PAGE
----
PDGF-BB, with elevated expression in tumor patients, is closely associated with the occurrence and development as well as angiogenesis of cancer cells, which is an important index for clinical evaluation of tumor growth and differentiation, as well as an independent factor for judging the prognosis of patients.21 SE-CAD, a polypeptide with high molecular weight, is closely correlated with the occurrence and invasion of cancer cells, which can assist in monitoring the status of cancer cells before and after radiotherapy.22 Our research results showed that PDGF-BB and SE-CAD were improved in both groups after treatment, and the improvement was more significant in the Obs group compared with the Con group, suggesting that DDP + GEM had better efficacy in the treatment of recurrent/metastatic NPC. The reason is that DDP, as a cell nonspecific drug, can inhibit DNA polymerase catalysis, thus preventing DNA replication and achieving the therapeutic purpose.23 While GEM, a pyrimidine anti-tumor drug with potent anti-tumor activity and affinity, is involved in DNA synthesis and can inhibit the progression of cells from G1 into S phase, resulting in cancer cell death.24 Therefore, under the co-action of the two drugs, PDGF-BB and SE-CAD are decreased and angiogenesis is reduced, thus inhibiting tumor growth. In addition, we compared the inflammation-related factors between the two groups, and the results identified better improvement in the Obs group. Moreover, a higher one-year survival rate was determined in the Obs group, which indicated that DDP + GEM was better than DDP + FU in the treatment of patients with metastatic/recurrent NPC.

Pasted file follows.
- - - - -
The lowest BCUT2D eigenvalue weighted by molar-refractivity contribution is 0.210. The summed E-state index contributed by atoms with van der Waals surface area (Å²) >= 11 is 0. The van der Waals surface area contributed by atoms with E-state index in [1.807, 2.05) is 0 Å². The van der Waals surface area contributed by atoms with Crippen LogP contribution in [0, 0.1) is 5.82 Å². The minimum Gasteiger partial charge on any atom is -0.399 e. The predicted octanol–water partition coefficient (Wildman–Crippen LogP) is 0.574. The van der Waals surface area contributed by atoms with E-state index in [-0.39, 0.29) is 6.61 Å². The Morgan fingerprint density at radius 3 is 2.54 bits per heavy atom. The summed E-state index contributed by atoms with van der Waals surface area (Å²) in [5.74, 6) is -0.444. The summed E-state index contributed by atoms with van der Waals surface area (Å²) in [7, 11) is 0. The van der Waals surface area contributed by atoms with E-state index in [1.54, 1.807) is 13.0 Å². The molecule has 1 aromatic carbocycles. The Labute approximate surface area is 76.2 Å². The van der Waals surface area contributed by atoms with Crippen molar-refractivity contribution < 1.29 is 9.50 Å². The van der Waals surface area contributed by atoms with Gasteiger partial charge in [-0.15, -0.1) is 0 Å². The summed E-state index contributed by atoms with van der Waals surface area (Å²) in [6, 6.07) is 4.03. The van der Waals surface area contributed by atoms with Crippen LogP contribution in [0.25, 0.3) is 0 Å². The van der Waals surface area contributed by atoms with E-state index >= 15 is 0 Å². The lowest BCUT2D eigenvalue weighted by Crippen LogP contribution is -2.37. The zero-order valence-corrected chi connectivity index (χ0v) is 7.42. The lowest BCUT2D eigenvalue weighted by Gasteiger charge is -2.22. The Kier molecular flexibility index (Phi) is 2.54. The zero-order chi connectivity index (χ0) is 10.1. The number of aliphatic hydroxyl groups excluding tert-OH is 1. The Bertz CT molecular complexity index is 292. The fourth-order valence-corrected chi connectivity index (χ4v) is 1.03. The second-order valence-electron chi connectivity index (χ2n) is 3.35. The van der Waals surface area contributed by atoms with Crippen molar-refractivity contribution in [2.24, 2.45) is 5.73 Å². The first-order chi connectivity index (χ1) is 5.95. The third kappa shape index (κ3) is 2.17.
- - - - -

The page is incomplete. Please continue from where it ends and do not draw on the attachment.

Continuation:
For cancer patients, the toxic and side effects of chemotherapy also need to be taken seriously in addition to the chemotherapy efficacy.25 In this research, a significantly lower incidence of toxic and side effects was identified in the Obs group, which suggested that DDP + GEM had no serious adverse reactions and was safe in the treatment of recurrent/metastatic NPC. What’s more, the QOL assessment results revealed that the QOL score in the Obs group was significantly better than that of the Con group after 6 months of treatment. The reason is that in addition to the better efficacy of the Obs group, the lower toxicity is also an important factor affecting the QOL of patients.

To sum up, GEM + DDP has favorable efficacy in the treatment of advanced recurrent/metastatic NPC, with minor side effects, high tolerance, and more clinical benefits for patients, which can be further promoted in clinical practice.


Scientific research project of Hunan Provincial Health and Family Planning Commission (Subject number:20200863). Guiding Project of Hengyang City (Subject number:2020jh042757).


The authors declare no competing interests in this work.